1979 Formula One World Champion Jody Scheckter, whose son Tomas was injured in the accident, was highly critical of the series organizers, stating that a serious accident was "inevitable" as "they were basically touching wheels at 220 mph (350 km/h). They all bunch up together so there are thirty-four cars in a small space of track. One person makes a mistake and this happens. You [shouldn't] have to get killed if you make a mistake. It was madness." Former Formula One and IndyCar driver Mark Blundell agreed, claiming that the Las Vegas circuit was unsuitable for IndyCar racing – this was the last race for the Dallara IR05 – while NASCAR Sprint Cup Series champion Jimmie Johnson called for the series to leave oval racing altogether, though he clarified his statement by saying that the open-wheel type cars on a resurfaced 1.5 mi (2.4 km) track built for the heavier Sprint Cup and Nationwide Series cars was a bad idea. However, former champion Mario Andretti said that the accident was a "freakish" one-off incident and that facilities at the circuit were adequate for racing. While he admitted surprise that more drivers were not seriously injured, he also cautioned against what he called "knee-jerk reactions" to the accident, calling for any changes to the sport to be carefully considered before being introduced, rather than being rushed into action. Former FIA President Max Mosley, a long-time advocate of increased safety in motorsport, agreed with Andretti, urging a "calm and scientific" approach to any proposed changes, particularly when asked about the proposed introduction of closed canopies for open-wheel racing cars.
The five million dollar prize was also the subject of criticism in that a driver inexperienced in driving IndyCars would have a higher risk of causing a crash, though Formula One driver Anthony Davidson downplayed the influence of the prize in causing the accident, stating that racing drivers by their nature try to win every race, whether they start from first or last. Many short track races in the United States offer a cash or points bonus where a driver who wins the pole and starts last can collect a cash bonus for winning; this was used at Lucas Oil Raceway at Indianapolis in the "Night Before F1" midget car race where the winner of the first feature race started last for the second in a reverse-grid race, and a driver who starts last by winning the first feature, starting last, and winning the second feature wins a cash bonus. Some series offer a point bonus for the driver who makes up the most positions in a race.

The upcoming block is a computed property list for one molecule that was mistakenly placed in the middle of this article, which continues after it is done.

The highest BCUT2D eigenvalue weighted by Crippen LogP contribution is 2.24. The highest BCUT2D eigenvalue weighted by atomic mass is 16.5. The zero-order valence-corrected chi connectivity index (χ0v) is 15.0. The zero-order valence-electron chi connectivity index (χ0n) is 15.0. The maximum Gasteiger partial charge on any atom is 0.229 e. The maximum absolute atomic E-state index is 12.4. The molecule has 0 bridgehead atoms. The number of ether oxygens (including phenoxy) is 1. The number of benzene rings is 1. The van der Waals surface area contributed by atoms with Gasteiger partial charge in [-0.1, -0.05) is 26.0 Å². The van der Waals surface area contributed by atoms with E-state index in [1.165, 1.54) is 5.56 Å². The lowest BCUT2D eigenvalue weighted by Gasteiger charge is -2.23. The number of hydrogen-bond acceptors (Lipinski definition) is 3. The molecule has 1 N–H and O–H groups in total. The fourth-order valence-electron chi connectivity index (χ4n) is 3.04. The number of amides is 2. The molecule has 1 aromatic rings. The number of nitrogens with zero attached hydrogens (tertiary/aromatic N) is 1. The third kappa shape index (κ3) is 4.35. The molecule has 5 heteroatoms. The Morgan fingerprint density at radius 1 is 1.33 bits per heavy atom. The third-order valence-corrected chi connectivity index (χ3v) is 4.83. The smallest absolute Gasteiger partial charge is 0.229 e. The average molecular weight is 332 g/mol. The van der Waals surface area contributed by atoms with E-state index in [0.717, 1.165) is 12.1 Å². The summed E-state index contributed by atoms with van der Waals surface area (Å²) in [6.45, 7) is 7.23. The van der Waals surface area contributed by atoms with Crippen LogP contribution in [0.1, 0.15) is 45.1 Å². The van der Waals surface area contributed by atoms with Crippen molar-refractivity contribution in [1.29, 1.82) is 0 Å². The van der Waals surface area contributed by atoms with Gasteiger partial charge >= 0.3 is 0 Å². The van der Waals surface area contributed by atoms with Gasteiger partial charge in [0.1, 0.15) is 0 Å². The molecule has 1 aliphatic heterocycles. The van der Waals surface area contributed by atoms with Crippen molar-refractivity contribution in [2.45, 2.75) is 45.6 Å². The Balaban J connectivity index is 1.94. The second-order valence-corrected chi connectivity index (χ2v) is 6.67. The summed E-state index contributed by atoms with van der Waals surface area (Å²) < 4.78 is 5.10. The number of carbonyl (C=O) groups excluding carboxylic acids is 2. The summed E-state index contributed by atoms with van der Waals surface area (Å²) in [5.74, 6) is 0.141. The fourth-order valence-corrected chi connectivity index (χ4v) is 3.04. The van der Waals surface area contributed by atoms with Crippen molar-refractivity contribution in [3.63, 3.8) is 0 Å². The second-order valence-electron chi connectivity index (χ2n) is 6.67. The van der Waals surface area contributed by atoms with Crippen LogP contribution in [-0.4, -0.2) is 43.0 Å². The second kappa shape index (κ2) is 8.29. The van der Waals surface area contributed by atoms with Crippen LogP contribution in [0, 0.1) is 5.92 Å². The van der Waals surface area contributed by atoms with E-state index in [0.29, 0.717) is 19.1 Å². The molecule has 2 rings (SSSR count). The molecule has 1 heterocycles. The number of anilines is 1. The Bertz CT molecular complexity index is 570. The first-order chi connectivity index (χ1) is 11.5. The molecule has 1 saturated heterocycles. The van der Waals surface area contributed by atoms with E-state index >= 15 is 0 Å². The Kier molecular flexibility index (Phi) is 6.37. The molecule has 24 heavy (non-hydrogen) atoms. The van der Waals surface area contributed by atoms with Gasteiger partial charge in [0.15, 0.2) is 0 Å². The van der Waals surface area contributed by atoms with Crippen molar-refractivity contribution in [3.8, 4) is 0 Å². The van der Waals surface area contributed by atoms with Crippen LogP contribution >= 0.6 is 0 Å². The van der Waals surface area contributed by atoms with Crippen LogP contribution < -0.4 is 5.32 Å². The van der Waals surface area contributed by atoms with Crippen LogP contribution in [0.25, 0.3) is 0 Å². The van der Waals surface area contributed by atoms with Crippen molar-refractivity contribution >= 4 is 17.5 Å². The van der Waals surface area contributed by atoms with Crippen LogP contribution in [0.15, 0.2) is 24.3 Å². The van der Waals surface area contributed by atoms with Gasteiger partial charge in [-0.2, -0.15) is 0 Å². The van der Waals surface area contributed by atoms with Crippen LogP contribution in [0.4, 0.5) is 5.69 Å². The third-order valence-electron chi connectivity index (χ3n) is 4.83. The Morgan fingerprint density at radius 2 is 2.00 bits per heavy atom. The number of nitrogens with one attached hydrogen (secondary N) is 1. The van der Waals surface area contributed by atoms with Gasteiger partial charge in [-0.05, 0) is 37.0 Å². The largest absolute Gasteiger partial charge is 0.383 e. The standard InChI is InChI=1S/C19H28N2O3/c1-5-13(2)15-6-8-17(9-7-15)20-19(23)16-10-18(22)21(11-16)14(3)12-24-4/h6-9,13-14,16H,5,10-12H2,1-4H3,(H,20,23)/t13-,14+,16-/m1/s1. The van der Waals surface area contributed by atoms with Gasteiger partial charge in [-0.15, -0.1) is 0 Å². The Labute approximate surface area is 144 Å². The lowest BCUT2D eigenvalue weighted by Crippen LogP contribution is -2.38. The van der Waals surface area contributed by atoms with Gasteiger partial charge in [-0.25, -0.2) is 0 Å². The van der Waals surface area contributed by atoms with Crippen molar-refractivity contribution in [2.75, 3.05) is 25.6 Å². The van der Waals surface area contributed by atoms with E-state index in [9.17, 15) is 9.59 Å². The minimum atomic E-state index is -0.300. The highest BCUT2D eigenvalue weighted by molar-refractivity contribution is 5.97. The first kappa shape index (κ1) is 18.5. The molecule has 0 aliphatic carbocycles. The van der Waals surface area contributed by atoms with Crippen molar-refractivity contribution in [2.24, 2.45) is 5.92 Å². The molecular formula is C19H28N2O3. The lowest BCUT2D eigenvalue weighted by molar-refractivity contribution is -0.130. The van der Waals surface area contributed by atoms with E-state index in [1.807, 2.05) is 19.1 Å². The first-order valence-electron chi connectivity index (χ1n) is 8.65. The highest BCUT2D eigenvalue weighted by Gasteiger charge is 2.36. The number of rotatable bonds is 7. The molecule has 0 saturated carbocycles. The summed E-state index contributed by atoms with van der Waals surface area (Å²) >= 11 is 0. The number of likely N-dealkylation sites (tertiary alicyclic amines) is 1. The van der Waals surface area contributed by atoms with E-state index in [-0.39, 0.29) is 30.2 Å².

In the days following the incident, it was learned that two additional drivers had been approached to try for the $5 million challenge prize. One was NASCAR driver Scott Speed, who previously ran open-wheel Formula One cars for Scuderia Toro Rosso and who had raced on the reconfigured LVMS track in the Craftsman Truck Series for Morgan-Dollar Motorsports in 2008 and for Team Red Bull in the Sprint Cup Series in 2009 and 2010. Speed, in an interview he gave to Inside Edition on October 18, 2011, said that he declined to take the offer saying that the track conditions were too dangerous for Indy-type cars. Finnish media reported that 2007 Formula One World Champion Kimi Räikkönen, who was splitting time between the World Rally Championship and NASCAR in 2011, had also been approached to take part in the race, but Räikkönen rejected the offer as he was not confident of having a competitive car, rather than having concerns over safety.
Three days after the accident, series organizers announced that the race would be the subject of a full investigation. The other members of the Automobile Competition Committee for the United States (ACCUS), the national governing body of automobile racing in the United States and a member of the Fédération Internationale de l'Automobile (FIA), made their resources available for the investigation, which IndyCar officials expect to take several weeks. As all ACCUS/FIA members are participating in the investigation, IndyCar will have full use of the NASCAR R&D Center in Concord, North Carolina. In the meantime, all testing at Las Vegas Motor Speedway was cancelled indefinitely; Dario Franchitti and Chip Ganassi Racing had been planning to test the 2012-spec Dallara chassis at the circuit in the week following the race.
The results of the investigation into Wheldon's death were released on December 15, 2011. In a report prepared by crash investigators, it was found that Wheldon's death was caused by an impact with the catch fencing around the circuit. Brian Barnhart further rejected claims that the banking of the circuit contributed to the accident, stating that the banking of the circuit created two ideal racing lines, and that these lines made the location of cars more predictable for other drivers; at the time of the accident, all thirty-four cars had been behaving as expected. The report also revealed that the right front pull rod of the suspension assembly penetrated Wheldon's survival cell, though it did not cause him any injury. The report recommended further investigation of this phenomenon, as it was the first recorded incident of its kind in nine years of the use of the IR03 and later IR05 model chassis, which was being retired at the end of the race. The pull-rod suspension chassis is not being utilised in the DW12.
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- "2011 Las Vegas Accident Investigation" (PDF). CNN Sports Illustrated. Brickyard.com; IMS LLC. December 15, 2011. Retrieved January 1, 2012.